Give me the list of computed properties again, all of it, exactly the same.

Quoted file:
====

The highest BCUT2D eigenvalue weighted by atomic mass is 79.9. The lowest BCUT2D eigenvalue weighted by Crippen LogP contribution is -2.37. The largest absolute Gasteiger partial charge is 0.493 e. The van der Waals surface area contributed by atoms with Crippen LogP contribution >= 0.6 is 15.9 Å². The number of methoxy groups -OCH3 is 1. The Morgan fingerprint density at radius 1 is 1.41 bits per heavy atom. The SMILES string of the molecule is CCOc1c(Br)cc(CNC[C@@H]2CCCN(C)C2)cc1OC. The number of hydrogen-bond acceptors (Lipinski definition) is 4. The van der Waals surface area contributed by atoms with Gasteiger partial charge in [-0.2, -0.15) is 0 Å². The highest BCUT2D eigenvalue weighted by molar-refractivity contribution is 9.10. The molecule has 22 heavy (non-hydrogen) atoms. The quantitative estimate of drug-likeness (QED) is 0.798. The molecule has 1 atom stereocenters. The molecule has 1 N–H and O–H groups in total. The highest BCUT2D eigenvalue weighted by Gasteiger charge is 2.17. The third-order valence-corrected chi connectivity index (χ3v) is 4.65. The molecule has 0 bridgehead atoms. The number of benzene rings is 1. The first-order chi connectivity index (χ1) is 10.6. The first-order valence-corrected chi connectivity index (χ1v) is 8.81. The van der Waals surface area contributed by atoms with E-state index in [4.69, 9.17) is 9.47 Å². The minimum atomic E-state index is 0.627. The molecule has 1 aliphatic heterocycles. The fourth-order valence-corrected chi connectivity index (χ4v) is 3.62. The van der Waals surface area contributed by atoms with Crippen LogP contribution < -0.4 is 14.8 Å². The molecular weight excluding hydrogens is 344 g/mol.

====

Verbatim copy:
The highest BCUT2D eigenvalue weighted by atomic mass is 79.9. The lowest BCUT2D eigenvalue weighted by Crippen LogP contribution is -2.37. The largest absolute Gasteiger partial charge is 0.493 e. The van der Waals surface area contributed by atoms with Crippen LogP contribution >= 0.6 is 15.9 Å². The number of methoxy groups -OCH3 is 1. The Morgan fingerprint density at radius 1 is 1.41 bits per heavy atom. The SMILES string of the molecule is CCOc1c(Br)cc(CNC[C@@H]2CCCN(C)C2)cc1OC. The number of hydrogen-bond acceptors (Lipinski definition) is 4. The van der Waals surface area contributed by atoms with Gasteiger partial charge in [-0.2, -0.15) is 0 Å². The highest BCUT2D eigenvalue weighted by molar-refractivity contribution is 9.10. The molecule has 22 heavy (non-hydrogen) atoms. The quantitative estimate of drug-likeness (QED) is 0.798. The molecule has 1 atom stereocenters. The molecule has 1 N–H and O–H groups in total. The highest BCUT2D eigenvalue weighted by Gasteiger charge is 2.17. The third-order valence-corrected chi connectivity index (χ3v) is 4.65. The molecule has 0 bridgehead atoms. The number of benzene rings is 1. The first-order chi connectivity index (χ1) is 10.6. The first-order valence-corrected chi connectivity index (χ1v) is 8.81. The van der Waals surface area contributed by atoms with E-state index in [4.69, 9.17) is 9.47 Å². The minimum atomic E-state index is 0.627. The molecule has 1 aliphatic heterocycles. The fourth-order valence-corrected chi connectivity index (χ4v) is 3.62. The van der Waals surface area contributed by atoms with Crippen LogP contribution < -0.4 is 14.8 Å². The molecular weight excluding hydrogens is 344 g/mol.